Monday, September 17, 2012
We had been planning to do the Cavell Meadows trail, a very popular (arrive early if you want a parking spot) 8.3 km trail in Jasper National Park, not far from the town of Jasper. To reach the trailhead you must go up the narrow, winding Mount Edith Cavell Rd, which is a bit of an adventure in itself.
The track is normally open from mid-June to mid-October, but for some reason the top area was still closed when we arrived in mid-July. I guess the thaw came late this year. That was a disappointment, but we still were able to do the first section of the track, and loop back around to our car on something called the Path of the Glacier track.
The trailhead is at a pretty high elevation, so expect the temperatures to be a few degrees cooler than in town. On the bright side, the cooler climate means fewer bugs.
Although we weren't able to hike to the meadows at the top of the climb, we still saw our share of wildflowers on the small section we were able to hike.
We also had a pretty good view of three different glaciers, two hanging glaciers and one that ended in a small lake. The glacier in the photo above is called Angel glacier.
Right around the spot where the track closure began we saw a hoary marmot hanging out on a rock. The marmot was in practically the same spot as one photographed in the hiking guide we had with us, which had me wondering whether he (or she, I couldn't tell) was a professional. You know, paid to sit out on a rock during set hours so the tourists can have an authentic wildlife encounter. Then I wondered if they took shifts, because most of us can't tell one marmot from the next. Anyway, he (or she) seemed completely unperturbed by the people walking around and taking pictures.
The accessible bit of the trail ended at the terminal moraine of a glacier, and despite the mid-summer weather there was still some snow on the ground.
We backtracked down the hill and rejoined the Path of the Glacier track, a tourist-friendly easy walk that takes you right to the shores of a small lake that acts as the glacial terminus. The lake is full of little icebergs.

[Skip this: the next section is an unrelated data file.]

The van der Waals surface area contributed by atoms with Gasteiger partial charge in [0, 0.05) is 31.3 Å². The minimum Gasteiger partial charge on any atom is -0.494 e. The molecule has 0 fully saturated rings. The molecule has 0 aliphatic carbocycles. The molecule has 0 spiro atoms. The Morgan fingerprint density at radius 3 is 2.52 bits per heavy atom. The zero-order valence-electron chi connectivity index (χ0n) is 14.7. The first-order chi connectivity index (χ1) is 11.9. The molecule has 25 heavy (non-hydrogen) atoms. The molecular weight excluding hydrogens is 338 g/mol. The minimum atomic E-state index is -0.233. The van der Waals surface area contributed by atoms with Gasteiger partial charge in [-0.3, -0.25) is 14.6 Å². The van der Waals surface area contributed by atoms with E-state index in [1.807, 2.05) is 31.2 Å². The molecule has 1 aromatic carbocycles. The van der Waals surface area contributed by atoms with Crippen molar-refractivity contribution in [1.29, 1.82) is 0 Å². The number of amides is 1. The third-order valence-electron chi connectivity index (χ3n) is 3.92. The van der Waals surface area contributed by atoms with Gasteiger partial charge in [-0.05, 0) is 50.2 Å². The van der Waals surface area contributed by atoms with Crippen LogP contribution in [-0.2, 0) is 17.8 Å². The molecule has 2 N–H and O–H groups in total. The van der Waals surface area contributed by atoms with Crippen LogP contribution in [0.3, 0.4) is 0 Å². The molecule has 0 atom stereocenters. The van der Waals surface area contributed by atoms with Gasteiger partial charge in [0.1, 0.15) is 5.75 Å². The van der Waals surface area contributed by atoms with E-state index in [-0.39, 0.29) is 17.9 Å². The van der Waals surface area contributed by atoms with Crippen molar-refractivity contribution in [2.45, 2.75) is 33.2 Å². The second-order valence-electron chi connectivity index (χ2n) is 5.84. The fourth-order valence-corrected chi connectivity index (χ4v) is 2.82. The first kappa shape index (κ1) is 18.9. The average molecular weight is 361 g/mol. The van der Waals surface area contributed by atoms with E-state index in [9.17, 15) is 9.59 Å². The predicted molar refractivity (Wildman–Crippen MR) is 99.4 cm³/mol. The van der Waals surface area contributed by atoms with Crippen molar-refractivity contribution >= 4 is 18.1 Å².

While it was frustrating to be faced with a closed track and a shorter than expected hike, I can understand the need to keep a steep, wet path closed due to the damage that hundreds of pairs of boots per day can inflict in those conditions. Perhaps one day I'll make it back and get to see the meadow.
Sunday, September 09, 2012
One of the nicest things about the walk is that the trailhead is right at the parking lot for the Miette Hot Springs pools, so you can go for a soak after you're done hiking. Just remember to pack your swimming stuff and bring some cash for entry fees. There's also a cafe on site with nice salads, sandwiches, soups and ice cream.
The walk takes you up to a ridgetop and returns the way it came. The total distance is around 9.5 km. It begins with a steady climb up an easy wooded track. Bring your bug spray if you're walking during bug season, as it was pretty thick with mosquitoes on the bottom half.
We were there mid-July, during the peak of wildflower season. This meant we were treated to lots of colourful blooms along the track.
Above the treeline the track becomes steep and loose, covered in scree. It was a tough slog under the hot sun. The summit is worth the slog though, giving you views in every direction.
At the top, the golden-mantled ground squirrels seemed keen to share the hikers' lunches. We relaxed for a while before making our way back down. This was a moderately challenging walk, but no real skills are required. The scree presents the only tricky section. If you're planning a trip to the springs, or will be passing through the area on your way to or from the town of Jasper, it's a worthwhile half day hike.
Wednesday, September 05, 2012
For those who have followed this blog over the past several years, things are about to change! After seven amazing years exploring the stunning New Zealand trails, I have returned to my home country of Canada. From now on, I'll be recounting my adventures in the Great White North rather than the Land of the Long White Cloud.
We began our new life in Canada in style, with a 7 week road trip which included lots of camping and hiking in the Rockies and in Ontario. While we weren't equipped for backpacking, we did lots of day hikes and I will try to upload photos and descriptions over the next little while.
So stay tuned, and thanks for dropping by!